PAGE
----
The Botanic Garden, Gran Canaria

View of the garden from halfway down the cliff

View of the garden from halfway down the cliff

It takes some finding, but the Botanic Garden on Gran Canaria, more formally the Jardin Botanico, Viera y Clavijo, is well worth a visit if you are interested in the flora of this and the other Canary Islands or if you want a quiet place to visit; a breather after the frenetic pace of life in the Capital or the southern resorts.

A few words of warning if you are thinking or visiting though! Firstly, it is tricky to find and has two entrances. The garden is not far from Las Palmas, the Capital, and is in Tafira and there are signs but they seem to take you to the lower entrance where there is little parking, about ten spaces on the road. There are signs to the botanic garden restaurant and these would (I think) take you to the top entrance which has a big car park and is close to the restaurant. Does this matter? Well yes, because of the topography of the garden.

The garden is in two parts: a lower, relatively flat (note the word ‘relatively’) part that is where the majority of the botanical interest is, and the cliff face that is criss-crossed with narrow and steep paths that take you up to the top car park and the restaurant. There is supposed to be a cafe/bar at the lower part but I didn’t see it.

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Dragon trees (Dracaena draco) are a feature of he islands and there are some fine specimens in the garden

Dragon trees (Dracaena draco) are a feature of he islands and there are some fine specimens in the garden

The garden was created by Eric Sventenius, a swede who dedicated his life to studying the flora of the Canaries and was opened in 1952. This makes it very different to most Botanic Gardens that were created by the State, often for commercial or scientific reasons. He searched for a place where the greatest variety of native plants would thrive and so this elevated location, that incorporates a steep cliff, proved ideal. The lower garden is divided into various parts including a display garden of natives, a fantastic cactus garden, a palm garden, a conifer forest and a sample of laurel forest.

The cactus garden is worth seeing

The cactus garden is worth seeing

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In the centre of the cactus garden is a magnificent Ficus socotrana

In the centre of the cactus garden is a magnificent Ficus socotrana

This beautiful tree with small, hard figs, is from Yemen and seems to be a 'strangler' with aerial roots that grow down from the branches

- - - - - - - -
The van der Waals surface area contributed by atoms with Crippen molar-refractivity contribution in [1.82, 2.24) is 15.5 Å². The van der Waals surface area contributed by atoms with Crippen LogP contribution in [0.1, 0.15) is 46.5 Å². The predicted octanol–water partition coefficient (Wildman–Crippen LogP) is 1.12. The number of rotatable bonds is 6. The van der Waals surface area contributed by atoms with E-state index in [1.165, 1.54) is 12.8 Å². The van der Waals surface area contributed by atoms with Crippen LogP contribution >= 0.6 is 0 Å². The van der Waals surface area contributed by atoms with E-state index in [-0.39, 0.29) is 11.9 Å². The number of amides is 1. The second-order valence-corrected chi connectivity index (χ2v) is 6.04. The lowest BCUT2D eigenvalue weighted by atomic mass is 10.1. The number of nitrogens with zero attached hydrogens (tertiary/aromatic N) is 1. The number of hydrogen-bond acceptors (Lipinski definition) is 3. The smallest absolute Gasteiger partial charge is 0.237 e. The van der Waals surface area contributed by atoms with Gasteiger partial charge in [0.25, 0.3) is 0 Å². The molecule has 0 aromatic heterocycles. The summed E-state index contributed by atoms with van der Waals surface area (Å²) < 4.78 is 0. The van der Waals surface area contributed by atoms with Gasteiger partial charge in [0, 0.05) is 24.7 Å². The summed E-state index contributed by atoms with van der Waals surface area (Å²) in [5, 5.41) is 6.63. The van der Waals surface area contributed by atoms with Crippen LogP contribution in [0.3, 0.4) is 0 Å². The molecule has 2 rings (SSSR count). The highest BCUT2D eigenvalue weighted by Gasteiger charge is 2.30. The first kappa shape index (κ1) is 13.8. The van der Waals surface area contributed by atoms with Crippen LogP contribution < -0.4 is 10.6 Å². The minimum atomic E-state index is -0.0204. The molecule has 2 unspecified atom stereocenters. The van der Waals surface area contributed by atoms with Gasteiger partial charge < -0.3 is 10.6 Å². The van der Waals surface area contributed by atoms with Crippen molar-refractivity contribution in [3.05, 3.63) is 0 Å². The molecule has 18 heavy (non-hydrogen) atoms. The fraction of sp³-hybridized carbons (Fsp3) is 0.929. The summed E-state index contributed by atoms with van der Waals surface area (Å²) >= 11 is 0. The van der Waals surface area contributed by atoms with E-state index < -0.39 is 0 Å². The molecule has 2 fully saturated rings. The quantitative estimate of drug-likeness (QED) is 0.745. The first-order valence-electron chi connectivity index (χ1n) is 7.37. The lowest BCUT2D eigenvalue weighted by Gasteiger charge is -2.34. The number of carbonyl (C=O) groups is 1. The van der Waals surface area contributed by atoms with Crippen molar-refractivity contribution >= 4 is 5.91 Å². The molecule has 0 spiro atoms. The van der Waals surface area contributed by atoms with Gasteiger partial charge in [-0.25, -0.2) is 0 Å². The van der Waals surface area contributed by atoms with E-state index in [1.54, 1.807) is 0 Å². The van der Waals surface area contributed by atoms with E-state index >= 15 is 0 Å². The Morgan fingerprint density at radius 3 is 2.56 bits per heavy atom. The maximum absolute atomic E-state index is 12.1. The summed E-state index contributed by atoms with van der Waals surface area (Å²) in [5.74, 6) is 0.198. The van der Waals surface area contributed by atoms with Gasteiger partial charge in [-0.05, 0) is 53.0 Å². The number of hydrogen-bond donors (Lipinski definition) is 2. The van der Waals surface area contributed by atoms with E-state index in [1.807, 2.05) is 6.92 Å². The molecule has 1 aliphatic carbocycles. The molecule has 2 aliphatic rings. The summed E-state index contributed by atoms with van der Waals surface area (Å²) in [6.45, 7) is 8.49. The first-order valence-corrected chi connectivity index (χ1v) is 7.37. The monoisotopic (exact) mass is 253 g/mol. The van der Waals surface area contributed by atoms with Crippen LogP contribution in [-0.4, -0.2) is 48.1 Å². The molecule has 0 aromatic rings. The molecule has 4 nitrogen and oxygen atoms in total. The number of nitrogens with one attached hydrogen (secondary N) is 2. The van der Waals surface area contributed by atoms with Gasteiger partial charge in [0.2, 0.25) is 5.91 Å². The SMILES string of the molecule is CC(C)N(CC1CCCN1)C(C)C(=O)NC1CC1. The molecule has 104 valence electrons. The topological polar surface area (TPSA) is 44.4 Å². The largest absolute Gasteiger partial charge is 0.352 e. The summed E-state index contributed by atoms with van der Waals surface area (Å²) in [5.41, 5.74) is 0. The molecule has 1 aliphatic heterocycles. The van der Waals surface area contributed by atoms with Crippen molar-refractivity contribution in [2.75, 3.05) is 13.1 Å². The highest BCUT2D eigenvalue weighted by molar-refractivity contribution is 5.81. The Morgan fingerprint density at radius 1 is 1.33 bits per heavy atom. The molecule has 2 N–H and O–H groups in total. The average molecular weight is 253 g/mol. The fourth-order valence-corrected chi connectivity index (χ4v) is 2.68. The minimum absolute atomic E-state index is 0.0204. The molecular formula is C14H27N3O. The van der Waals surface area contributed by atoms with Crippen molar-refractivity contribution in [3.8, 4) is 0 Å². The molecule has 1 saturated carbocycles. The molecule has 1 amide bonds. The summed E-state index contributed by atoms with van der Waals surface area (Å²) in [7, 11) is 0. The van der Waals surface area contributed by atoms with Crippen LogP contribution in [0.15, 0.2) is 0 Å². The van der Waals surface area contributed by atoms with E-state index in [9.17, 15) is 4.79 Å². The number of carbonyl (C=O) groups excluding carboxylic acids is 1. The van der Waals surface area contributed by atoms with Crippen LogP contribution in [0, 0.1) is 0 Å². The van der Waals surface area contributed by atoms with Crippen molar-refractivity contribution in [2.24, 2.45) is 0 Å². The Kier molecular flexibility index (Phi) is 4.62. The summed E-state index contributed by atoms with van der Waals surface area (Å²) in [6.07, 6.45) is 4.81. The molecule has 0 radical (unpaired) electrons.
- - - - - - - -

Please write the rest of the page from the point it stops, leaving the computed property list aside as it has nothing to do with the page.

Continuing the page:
This beautiful tree with small, hard figs, is from Yemen and seems to be a ‘strangler’ with aerial roots that grow down from the branches

Note that is this a botanic garden and not a display garden so there are not masses of flower beds. Also note that the paths up the cliff are narrow and there are no handrails and they are quite scary! I made two visits because on the first it started raining and the clouds came down and I didn’t see much! In fact, we headed up the cliff for the warmth and dryness of the restaurant but, dressed in shorts and soaked to the skin, we found that this is not a cafe but a restaurant! But we were too cold and wet to be put off and were allowed in! In theory there are views of the garden from some tables here but in reality the views where just white fog! I must say though that the food is wonderful and the fried cheese with tomato jam was one of the best things I have eaten in ages – but maybe that was because we were cold and had just navigated the cliff paths!

The garden of Canary natives

The garden of Canary natives

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Admission to the gardens are free and you should allow a couple of hours to get round it and allow much more time if you are interested in plants.

 

 

 

 

 

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2 Comments on “The Botanic Garden, Gran Canaria”

  1. thelonggardenpath
    January 31, 2015 at 1:39 pm #

    Sounds fascinating and looks amazing! Sounds like the top entrance is the one – easier to go down than up! We have visited the gardens on Tenerife – also a beautiful and tranquil, green oasis, with similar flora.

    • thebikinggardener
      January 31, 2015 at 3:44 pm #

      Yes, the top is the way to get in – but you still have to get back up if you walk down to the main gardens! – unless you get someone to collect you. The emphasis here is much more on natives than the garden in tenerife and much more free-form in design – and much bigger. I took a group to Tenerife last year and most were disappointed by the small size of the garden there.

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